Wednesday, December 17, 2008

Robert Anton Wilson Explains The Copenhagen Interpretation of Quantum Physics

Robert Anton WIlson Explains The Copenhagen Interpretation of Quantum Physics

The Copenhagen interpretation is an interpretation of quantum mechanics. A key feature of quantum mechanics is that the state of every particle is described by a wavefunction, which is a mathematical representation used to calculate the probability for it to be found in a location, or state of motion. In effect, the act of measurement causes the calculated set of probabilities to "collapse" to the value defined by the measurement. This feature of the mathematical representations is known as wavefunction collapse.

Other Interpretations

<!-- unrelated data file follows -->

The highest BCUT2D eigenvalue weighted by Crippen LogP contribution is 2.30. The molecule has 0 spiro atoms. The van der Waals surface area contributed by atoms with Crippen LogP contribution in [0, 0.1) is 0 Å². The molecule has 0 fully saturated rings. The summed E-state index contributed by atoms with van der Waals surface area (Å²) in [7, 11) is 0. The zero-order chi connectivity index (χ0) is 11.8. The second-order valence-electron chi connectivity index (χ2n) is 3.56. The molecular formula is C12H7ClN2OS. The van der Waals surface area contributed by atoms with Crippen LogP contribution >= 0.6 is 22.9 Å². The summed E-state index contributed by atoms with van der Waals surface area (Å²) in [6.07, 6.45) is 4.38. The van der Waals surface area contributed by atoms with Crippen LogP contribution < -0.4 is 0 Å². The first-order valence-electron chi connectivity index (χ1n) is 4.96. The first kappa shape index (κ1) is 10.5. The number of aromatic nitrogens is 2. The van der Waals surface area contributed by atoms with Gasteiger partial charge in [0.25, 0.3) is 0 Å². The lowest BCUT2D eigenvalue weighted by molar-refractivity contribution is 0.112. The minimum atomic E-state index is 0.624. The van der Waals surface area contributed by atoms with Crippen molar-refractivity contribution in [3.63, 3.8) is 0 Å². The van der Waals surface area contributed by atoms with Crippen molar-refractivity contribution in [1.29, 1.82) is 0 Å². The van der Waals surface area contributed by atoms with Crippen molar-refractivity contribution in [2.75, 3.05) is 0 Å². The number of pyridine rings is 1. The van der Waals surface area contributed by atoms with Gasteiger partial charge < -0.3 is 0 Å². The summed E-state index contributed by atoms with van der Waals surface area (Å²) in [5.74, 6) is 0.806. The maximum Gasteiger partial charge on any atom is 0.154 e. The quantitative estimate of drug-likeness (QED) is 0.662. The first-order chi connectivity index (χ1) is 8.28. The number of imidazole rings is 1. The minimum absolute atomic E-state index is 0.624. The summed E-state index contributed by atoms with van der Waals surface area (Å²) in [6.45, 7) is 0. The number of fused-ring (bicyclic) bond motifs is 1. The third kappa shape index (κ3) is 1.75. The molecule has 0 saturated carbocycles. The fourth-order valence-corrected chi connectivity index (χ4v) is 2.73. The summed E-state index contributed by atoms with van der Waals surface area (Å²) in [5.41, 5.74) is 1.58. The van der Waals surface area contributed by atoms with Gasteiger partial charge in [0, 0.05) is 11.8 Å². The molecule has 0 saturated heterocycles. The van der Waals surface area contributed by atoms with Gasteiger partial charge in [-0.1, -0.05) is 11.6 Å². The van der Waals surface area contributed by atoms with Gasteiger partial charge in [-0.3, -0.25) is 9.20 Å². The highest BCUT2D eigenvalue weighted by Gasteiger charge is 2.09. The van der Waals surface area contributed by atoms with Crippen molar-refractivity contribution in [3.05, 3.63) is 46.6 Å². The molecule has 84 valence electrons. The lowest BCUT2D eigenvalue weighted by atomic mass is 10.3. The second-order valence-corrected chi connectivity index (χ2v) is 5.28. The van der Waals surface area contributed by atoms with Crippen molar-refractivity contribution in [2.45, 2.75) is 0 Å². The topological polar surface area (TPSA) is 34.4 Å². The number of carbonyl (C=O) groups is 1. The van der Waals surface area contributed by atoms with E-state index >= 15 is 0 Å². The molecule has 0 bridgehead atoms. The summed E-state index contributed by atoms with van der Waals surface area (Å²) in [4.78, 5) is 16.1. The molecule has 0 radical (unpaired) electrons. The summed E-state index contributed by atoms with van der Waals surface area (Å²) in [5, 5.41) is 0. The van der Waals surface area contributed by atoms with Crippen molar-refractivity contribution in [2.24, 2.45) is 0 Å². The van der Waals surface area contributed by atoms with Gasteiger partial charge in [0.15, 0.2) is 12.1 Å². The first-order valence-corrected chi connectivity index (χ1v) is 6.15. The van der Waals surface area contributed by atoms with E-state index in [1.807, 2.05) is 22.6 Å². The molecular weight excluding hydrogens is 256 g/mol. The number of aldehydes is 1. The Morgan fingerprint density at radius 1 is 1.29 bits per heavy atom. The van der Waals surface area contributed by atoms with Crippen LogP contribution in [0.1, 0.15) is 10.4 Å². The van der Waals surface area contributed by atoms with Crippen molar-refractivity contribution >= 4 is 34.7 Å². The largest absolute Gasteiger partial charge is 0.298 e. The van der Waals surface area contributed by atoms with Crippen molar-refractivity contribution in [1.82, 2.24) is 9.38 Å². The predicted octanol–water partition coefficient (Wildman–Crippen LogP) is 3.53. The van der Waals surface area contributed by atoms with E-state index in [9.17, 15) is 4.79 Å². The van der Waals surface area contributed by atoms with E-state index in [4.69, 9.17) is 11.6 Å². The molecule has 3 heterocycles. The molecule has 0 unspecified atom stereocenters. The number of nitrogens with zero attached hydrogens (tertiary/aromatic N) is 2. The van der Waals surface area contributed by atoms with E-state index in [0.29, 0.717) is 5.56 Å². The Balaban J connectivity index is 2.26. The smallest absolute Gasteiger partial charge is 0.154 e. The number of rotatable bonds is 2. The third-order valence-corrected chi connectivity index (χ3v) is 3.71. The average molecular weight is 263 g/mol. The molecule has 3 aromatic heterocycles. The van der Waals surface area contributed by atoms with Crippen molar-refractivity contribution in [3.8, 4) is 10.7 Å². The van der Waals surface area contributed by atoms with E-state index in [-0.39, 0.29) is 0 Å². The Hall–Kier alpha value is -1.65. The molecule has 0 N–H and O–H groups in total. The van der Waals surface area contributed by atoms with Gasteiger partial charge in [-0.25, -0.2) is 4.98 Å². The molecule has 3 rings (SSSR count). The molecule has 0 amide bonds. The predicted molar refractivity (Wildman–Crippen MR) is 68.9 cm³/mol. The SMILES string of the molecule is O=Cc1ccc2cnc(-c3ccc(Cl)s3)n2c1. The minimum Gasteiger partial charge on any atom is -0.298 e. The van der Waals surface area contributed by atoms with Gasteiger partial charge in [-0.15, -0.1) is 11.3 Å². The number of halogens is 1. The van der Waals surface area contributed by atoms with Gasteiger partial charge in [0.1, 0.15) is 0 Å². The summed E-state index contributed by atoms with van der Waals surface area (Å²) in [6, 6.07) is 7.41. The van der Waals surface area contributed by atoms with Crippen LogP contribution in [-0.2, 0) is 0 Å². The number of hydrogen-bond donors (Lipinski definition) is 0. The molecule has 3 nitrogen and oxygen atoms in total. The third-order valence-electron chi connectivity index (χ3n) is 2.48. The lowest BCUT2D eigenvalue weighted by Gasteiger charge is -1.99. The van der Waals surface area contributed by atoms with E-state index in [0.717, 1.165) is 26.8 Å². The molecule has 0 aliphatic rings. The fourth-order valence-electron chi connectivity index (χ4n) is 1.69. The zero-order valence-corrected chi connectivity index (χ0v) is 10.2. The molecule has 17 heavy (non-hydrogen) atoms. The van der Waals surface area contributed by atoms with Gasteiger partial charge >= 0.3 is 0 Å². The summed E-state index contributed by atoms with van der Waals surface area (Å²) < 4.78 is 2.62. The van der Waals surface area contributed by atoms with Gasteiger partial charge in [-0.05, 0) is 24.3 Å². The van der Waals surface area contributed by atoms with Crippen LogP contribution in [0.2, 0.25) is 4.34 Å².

# A system is completely described by a wave function ψ, which represents an observer's knowledge of the system. (Heisenberg)

# The description of nature is essentially probabilistic. The probability of an event is related to the square of the amplitude of the wave function related to it. (Max Born)

# Heisenberg's uncertainty principle states the observed fact that it is not possible to know the values of all of the properties of the system at the same time; those properties that are not known with precision must be described by probabilities.

# Complementarity principle: matter exhibits a wave-particle duality. An experiment can show the particle-like properties of matter, or wave-like properties, but not both at the same time.(Niels Bohr)
# Measuring devices are essentially classical devices, and measure classical properties such as position and momentum.

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